Am Fam Physician. 2010 Nov 15;82(10):1196.
Since its inception in 1982, the Medicare hospice benefit has allowed terminally ill patients to receive symptom oriented care at the end of life in a variety of clinical and home settings. Initially, hospice care included patients with terminal cancer, and subsequent prognostic criteria were developed for patients with terminal noncancer illnesses.1,2
The Medicare Payment Advisory Commission published a report in 2009 discussing the changing uses of hospice care in Medicare recipients.3 In 2006, nearly two thirds of deaths among hospice patients were related to noncancer diagnoses.4 The mean length of stay was 59 days, with less than 17 percent of patients receiving hospice care for more than 180 days.3 Despite improved awareness by physicians and patients' families of the availability of hospice services, 60 percent of Medicare decedents were not enrolled in hospice care at the time of death.3
Currently, patients with an anticipated life expectancy of less than 180 days are eligible for the Medicare hospice benefit. Most persons without cancer die of chronic debilitating illnesses, such as cardiovascular, pulmonary, or neurodegenerative conditions, and may require hospice care. Terminally ill, noncancer patients may rely on a subspecialist or the primary care physician to define goals of medical care, whereas oncologists often direct the care of patients with cancer.
Although there is no definitive study describing the economic benefits of hospice care, one study suggested that hospice intervention for the final 50 to 108 days of life provides the maximal Medicare savings.5 The study showed a savings of approximately $7,000 in patients with cancer and a savings of $3,500 in patients with other diseases. Beyond an economic impact, there are psychological benefits from timely hospice admission. The delay of interdisciplinary hospice care has been shown to worsen symptoms of depression for family members during the grieving process,6 and most Medicare beneficiaries do not wish to die in hospitals.7 This is congruent with a palliative care model for end-of-life care.
Physicians have a generally favorable opinion of hospice care, but many lack confidence in their knowledge of hospice practices.8 Better-informed physicians are more likely to recommend hospice care and successfully facilitate the transition of appropriate patients to a hospice program.9 This suggests a greater need among physicians, especially in the primary care community, to identify and establish goals of care for patients with advanced chronic illness who have limited life expectancy and may be hospice candidates.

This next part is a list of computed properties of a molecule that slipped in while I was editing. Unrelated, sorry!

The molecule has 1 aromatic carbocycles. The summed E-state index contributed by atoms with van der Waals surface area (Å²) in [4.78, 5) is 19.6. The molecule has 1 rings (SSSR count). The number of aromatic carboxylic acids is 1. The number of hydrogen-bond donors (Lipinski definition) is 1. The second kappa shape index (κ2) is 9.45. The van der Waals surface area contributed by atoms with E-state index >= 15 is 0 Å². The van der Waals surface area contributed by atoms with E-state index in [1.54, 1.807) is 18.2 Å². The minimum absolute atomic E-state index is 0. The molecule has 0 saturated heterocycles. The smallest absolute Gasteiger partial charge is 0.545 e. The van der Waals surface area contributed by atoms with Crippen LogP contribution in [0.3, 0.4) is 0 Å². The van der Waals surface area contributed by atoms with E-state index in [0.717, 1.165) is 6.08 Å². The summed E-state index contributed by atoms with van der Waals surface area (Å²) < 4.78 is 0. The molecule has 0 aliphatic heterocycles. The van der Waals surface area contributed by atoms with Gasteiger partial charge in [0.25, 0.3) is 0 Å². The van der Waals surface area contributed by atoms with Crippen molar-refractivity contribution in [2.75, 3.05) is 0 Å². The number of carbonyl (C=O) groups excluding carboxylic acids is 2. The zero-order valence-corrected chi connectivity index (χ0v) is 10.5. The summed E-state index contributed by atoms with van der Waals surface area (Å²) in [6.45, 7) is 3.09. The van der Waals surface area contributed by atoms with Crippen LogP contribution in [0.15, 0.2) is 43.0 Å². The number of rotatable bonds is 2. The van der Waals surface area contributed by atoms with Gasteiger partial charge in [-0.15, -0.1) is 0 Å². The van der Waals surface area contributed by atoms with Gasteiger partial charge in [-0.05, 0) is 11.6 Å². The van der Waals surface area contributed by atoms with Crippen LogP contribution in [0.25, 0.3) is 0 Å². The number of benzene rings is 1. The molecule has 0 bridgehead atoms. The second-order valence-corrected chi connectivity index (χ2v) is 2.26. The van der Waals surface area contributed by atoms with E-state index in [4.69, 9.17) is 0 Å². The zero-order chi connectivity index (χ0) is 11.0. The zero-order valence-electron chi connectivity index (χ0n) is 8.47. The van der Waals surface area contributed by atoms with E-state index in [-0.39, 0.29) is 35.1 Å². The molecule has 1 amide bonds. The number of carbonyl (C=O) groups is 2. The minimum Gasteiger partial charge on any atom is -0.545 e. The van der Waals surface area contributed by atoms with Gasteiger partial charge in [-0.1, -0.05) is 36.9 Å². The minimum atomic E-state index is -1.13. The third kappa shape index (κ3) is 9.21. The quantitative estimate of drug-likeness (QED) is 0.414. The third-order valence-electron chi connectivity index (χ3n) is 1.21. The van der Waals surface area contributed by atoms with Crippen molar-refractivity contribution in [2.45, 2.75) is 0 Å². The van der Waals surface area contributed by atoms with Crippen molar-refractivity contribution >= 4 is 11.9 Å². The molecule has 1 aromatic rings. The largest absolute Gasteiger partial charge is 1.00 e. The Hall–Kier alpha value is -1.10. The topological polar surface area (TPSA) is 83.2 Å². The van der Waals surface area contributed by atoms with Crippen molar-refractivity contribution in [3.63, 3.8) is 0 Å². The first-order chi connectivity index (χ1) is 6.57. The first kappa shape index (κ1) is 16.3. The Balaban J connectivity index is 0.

Familiarity with the Palliative Performance Scale,2,10 Functional Assessment Staging for Dementia,2 and criteria of end-stage cardiopulmonary disease1,2 is essential for identifying terminally ill patients early enough to maximize the benefits of interdisciplinary hospice care. The use of these tools to evaluate prognosis is the Medicare standard by which hospices are held accountable. Physicians who are uncomfortable establishing palliative care goals can involve a specialist in palliative care.11
As the Medicare population expands with the baby boomer generation, the need for greater mastery of clinical and interpersonal skills regarding end-of-life care is essential for meeting the wishes and needs of patients.
Address correspondence to Marc G. Kaprow, DO, FACOI, at marc. firstname.lastname@example.org. Reprints are not available from the author.
Author disclosure: Nothing to disclose.
1. Fox E, Landrum-McNiff K, Zhong Z, et al. Evaluation of prognostic criteria for determining hospice eligibility in patients with advanced lung, heart, or liver disease. JAMA. 1999;282(17):1638–1645.
2. Medical Guidelines for Determining Prognosis in Selected Non-Cancer Diseases. 2nd ed. Arlington, Va.: National Hospice Organization; 1996.
3. Medicare Payment Advisory Commission. Report to congress. Medicare payment policy. March 2009. http://www.medpac.gov/documents/Mar09_EntireReport.pdf. Accessed August 2, 2010.
4. Centers for Disease Control and Prevention. National Vital Statistics System. Leading causes of death. http://www.cdc.gov/nchs/fastats/lcod.htm. Accessed June 22, 2010.
5. Taylor DH Jr, Ostermann J, Van Houtven CH, et al. What length of hospice use maximizes reduction in expenditures near death in the US Medicare program? Soc Sci Med. 2007;65(7):1466–1478.
6. Bradley EH, Prigerson H, Carlson MD, et al. Depression among surviving caregivers: does length of hospice enrollment matter? Am J Psychiatry. 2004;161(12):2257–2262.
7. Cosgriff JA, Pisani M, Bradley EH, et al. The association between treatment preferences and trajectories of care at the end-of-life. J Gen Intern Med. 2007;22(11):1566–1571.
8. Ogle KS, Mavis B, Wyatt GK. Physicians and hospice care: attitudes, knowledge and referrals. J Palliat Med. 2002;5(1):85–92.
9. Bradley EH, Cramer LD, Bogardus ST Jr, et al. Physicians' ratings of their knowledge, attitudes and end-of-life-care practices. Acad Med. 2002;77(4):305–311.
10. Lau F, Downing GM, Lesperance M, et al. Use of Palliative Performance Scale in end-of-life prognostication. J Palliat Med. 2006;9(5):1066–1075.
11. Needham PR, Newbury J. Goal setting as a measure of outcome in palliative care. Palliat Med. 2004;18(5):444–451.
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